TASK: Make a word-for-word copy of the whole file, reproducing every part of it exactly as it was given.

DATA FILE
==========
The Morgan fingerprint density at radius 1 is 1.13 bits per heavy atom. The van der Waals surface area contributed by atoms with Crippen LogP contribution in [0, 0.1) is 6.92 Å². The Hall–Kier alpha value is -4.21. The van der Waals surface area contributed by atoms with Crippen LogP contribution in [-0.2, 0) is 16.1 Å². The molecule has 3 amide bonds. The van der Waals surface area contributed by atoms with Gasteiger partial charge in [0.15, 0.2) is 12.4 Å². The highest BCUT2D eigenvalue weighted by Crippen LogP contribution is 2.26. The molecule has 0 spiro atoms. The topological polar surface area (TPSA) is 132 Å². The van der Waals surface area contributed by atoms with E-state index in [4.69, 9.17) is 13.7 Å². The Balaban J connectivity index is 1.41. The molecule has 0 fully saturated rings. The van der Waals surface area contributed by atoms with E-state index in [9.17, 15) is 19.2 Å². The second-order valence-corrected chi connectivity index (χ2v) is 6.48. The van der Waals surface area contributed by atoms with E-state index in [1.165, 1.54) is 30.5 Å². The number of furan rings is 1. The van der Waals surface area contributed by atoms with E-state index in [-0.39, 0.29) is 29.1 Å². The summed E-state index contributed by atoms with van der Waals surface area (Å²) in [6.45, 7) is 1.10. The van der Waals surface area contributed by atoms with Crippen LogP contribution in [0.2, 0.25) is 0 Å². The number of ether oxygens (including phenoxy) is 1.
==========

The Morgan fingerprint density at radius 1 is 1.13 bits per heavy atom. The van der Waals surface area contributed by atoms with Crippen LogP contribution in [0, 0.1) is 6.92 Å². The Hall–Kier alpha value is -4.21. The van der Waals surface area contributed by atoms with Crippen LogP contribution in [-0.2, 0) is 16.1 Å². The molecule has 3 amide bonds. The van der Waals surface area contributed by atoms with Gasteiger partial charge in [0.15, 0.2) is 12.4 Å². The highest BCUT2D eigenvalue weighted by Crippen LogP contribution is 2.26. The molecule has 0 spiro atoms. The topological polar surface area (TPSA) is 132 Å². The van der Waals surface area contributed by atoms with E-state index in [4.69, 9.17) is 13.7 Å². The Balaban J connectivity index is 1.41. The molecule has 0 fully saturated rings. The van der Waals surface area contributed by atoms with E-state index in [9.17, 15) is 19.2 Å². The second-order valence-corrected chi connectivity index (χ2v) is 6.48. The van der Waals surface area contributed by atoms with E-state index in [1.165, 1.54) is 30.5 Å². The number of furan rings is 1. The van der Waals surface area contributed by atoms with E-state index in [-0.39, 0.29) is 29.1 Å². The summed E-state index contributed by atoms with van der Waals surface area (Å²) in [6.45, 7) is 1.10. The van der Waals surface area contributed by atoms with Crippen LogP contribution in [0.2, 0.25) is 0 Å². The number of ether oxygens (including phenoxy) is 1.